Though no longer new to birding, Butler still has a beginner’s enthusiasm. Jim Shallow, conservation and policy director at Green Mountain Audubon, calls her zest for birding “infectious.”
“For her, every bird is a good bird. There’s always something you can learn from the millionth robin,” Shallow says.
Go out birding with Butler for an afternoon, and it’s easy to see how she’s turned her passion into something marketable. With apologies to Fleetwood Mac, Butler makes birding fun. Like, the kind of fun you didn’t think you’d have traipsing through the woods listening for cheeps and chirps.
Plus, Butler knows what she’s doing. “She’s focused when she’s out birding,” Folsom says. “She’s got her ears open and her eyes searching.”
“Have you ever pished before?” Butler asks me during a recent walk through Burlington’s Red Rocks Park. The flat light glints off her Bushnell Legend 8x42 binoculars.
I reply that I have not, and Butler goes on to explain what pishing is.
“It’s a little trick to bring birds close to you. You’re making alarm sounds to get the birds interested,” she says, then launches into a full-blown pishing session.
“Psshhh, psshhh, psshhh,” she pishes. “Psshhh, psshhh, psshhh.”
She stops and looks up at the canopy. A squawking crow turns figure eights overhead.
“Knowing me, this time when I’m with you it won’t work,” Butler says, though the crow seems to like the pishing. “Sometimes, when I’m especially magical, the birds will just drop down from the trees and come close.”
This happens later, during another pishing stop: A few chickadees descend from the tops of conifers to investigate the ruckus. Butler likens it to rubbernecking at a car accident.
This is the time of year, she says, when birders are starting to “freak out.” Many migratory birds will be arriving in the coming weeks and months, and birdsongs have already started to change. Chickadees have begun singing their mating tunes — “Hey, sweetie, hey, sweetie,” Butler mimics.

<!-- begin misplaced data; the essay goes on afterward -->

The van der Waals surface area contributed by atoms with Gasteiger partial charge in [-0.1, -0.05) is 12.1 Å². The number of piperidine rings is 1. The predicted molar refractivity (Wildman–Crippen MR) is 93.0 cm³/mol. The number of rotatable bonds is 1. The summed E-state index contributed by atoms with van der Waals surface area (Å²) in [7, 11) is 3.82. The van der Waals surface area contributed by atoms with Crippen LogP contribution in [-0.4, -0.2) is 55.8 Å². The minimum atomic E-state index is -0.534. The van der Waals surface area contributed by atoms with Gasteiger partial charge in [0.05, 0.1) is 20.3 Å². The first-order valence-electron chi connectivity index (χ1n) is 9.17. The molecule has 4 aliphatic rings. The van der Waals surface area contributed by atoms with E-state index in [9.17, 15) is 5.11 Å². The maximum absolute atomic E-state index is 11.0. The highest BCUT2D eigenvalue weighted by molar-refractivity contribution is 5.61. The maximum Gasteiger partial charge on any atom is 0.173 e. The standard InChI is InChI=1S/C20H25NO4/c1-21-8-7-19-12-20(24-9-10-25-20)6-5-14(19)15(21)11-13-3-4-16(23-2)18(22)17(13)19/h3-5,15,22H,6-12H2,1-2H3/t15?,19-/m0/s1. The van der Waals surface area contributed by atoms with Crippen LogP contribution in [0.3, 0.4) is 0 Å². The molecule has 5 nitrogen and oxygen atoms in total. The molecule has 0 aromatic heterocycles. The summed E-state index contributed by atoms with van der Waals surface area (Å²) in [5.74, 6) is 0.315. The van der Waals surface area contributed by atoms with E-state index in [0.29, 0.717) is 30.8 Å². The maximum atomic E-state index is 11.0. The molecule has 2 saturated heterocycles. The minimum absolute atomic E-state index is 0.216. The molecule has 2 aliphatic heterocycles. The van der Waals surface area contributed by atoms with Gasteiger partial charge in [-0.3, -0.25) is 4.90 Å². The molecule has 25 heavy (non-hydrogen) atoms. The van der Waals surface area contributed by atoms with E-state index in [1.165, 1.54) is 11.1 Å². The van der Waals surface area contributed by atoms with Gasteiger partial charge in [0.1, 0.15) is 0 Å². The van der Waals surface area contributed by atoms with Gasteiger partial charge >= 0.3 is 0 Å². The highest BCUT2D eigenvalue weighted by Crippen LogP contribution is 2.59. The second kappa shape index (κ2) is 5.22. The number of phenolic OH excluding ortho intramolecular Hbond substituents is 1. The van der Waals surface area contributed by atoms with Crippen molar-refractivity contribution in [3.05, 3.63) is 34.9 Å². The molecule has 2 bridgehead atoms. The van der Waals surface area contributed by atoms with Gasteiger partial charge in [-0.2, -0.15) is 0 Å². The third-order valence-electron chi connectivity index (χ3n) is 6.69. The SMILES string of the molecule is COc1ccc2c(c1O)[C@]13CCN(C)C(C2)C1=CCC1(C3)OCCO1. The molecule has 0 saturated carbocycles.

Male cardinals are getting musical, as well. Butler says her fiancé likens the cardinals’ call to Tina Fey doing Sarah Palin: “Pwew, pwew, whit, whit, whit. Pwew, pwew, whit, whit, whit.”
Those bird sounds aren’t the only ones Butler can produce. She’s famous in bird circles for her aforementioned owl calls. As with many good human tricks, Butler discovered her ability after downing a few beers. She and some friends heard the call of a barred owl in the woods. Butler thought she could do one better. She let out a call of her own and was shocked to hear the owl respond.
Years later, when Butler was leading an owl prowl — a bird walk focused on the nocturnal creatures — the battery died in the tape player she used to play calls. Out of batteries, she tried her own call. Again, an owl hooted back.
When Butler shared this talent with some colleagues at a birder camp, an attendee from the renowned Cornell Lab of Ornithology heard her. “He comes shooting across the room and goes, ‘Who just did that? That’s the most amazing call I’ve ever heard,’” Butler recounts.
The ornithologist invited her to the lab’s library of sound to record her calls and compare them to real owl calls on a spectrogram. The notes were nearly identical. Butler is either part owl or an incredibly adept student of avian vocal mechanics.
While she’s happy to tout her bird-call mimicry (she can also do puffins and hooded mergansers), Butler is less keen on talking about her favorite birds. Favorites shift, and it’s impossible to have a single one, she says. Butler often describes birds with playful innuendo — some birds are hot, others are saucy, still others she has crushes on. Right now, she’s crushing on the Nashville warbler.
But the bird Butler really wants is eluding her: the rusty blackbird, a grackle-like wetland bird. These move quickly through Vermont on their way to summer in Canada, and Butler’s never once spotted one. “I want to see one so bad,” she says.
But she’s determined: This spring will be her time. It’ll be like the indigo bunting all over again.